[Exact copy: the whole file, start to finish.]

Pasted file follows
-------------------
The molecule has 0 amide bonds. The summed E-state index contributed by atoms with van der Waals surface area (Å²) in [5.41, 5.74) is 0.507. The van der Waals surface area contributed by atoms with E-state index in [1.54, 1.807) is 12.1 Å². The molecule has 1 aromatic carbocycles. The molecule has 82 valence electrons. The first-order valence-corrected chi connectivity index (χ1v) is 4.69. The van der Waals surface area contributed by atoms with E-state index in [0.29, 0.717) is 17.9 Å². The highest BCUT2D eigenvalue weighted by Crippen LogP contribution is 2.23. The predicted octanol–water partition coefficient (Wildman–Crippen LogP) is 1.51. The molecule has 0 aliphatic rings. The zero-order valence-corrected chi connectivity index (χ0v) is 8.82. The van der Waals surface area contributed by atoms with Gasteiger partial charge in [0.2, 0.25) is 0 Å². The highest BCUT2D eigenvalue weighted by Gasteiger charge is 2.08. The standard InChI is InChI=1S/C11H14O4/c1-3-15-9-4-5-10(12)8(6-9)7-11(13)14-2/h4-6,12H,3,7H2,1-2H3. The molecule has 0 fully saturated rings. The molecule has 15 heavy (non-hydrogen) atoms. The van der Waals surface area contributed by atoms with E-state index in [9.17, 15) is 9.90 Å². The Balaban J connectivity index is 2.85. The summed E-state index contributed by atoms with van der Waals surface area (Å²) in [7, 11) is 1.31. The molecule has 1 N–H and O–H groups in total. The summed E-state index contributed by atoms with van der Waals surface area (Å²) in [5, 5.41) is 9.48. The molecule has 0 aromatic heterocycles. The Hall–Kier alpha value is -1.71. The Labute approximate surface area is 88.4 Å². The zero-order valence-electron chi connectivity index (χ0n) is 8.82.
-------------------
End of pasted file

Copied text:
The molecule has 0 amide bonds. The summed E-state index contributed by atoms with van der Waals surface area (Å²) in [5.41, 5.74) is 0.507. The van der Waals surface area contributed by atoms with E-state index in [1.54, 1.807) is 12.1 Å². The molecule has 1 aromatic carbocycles. The molecule has 82 valence electrons. The first-order valence-corrected chi connectivity index (χ1v) is 4.69. The van der Waals surface area contributed by atoms with E-state index in [0.29, 0.717) is 17.9 Å². The highest BCUT2D eigenvalue weighted by Crippen LogP contribution is 2.23. The predicted octanol–water partition coefficient (Wildman–Crippen LogP) is 1.51. The molecule has 0 aliphatic rings. The zero-order valence-corrected chi connectivity index (χ0v) is 8.82. The van der Waals surface area contributed by atoms with Gasteiger partial charge in [0.2, 0.25) is 0 Å². The highest BCUT2D eigenvalue weighted by Gasteiger charge is 2.08. The standard InChI is InChI=1S/C11H14O4/c1-3-15-9-4-5-10(12)8(6-9)7-11(13)14-2/h4-6,12H,3,7H2,1-2H3. The molecule has 0 fully saturated rings. The molecule has 15 heavy (non-hydrogen) atoms. The van der Waals surface area contributed by atoms with E-state index in [9.17, 15) is 9.90 Å². The Balaban J connectivity index is 2.85. The summed E-state index contributed by atoms with van der Waals surface area (Å²) in [7, 11) is 1.31. The molecule has 1 N–H and O–H groups in total. The summed E-state index contributed by atoms with van der Waals surface area (Å²) in [5, 5.41) is 9.48. The molecule has 0 aromatic heterocycles. The Hall–Kier alpha value is -1.71. The Labute approximate surface area is 88.4 Å². The zero-order valence-electron chi connectivity index (χ0n) is 8.82.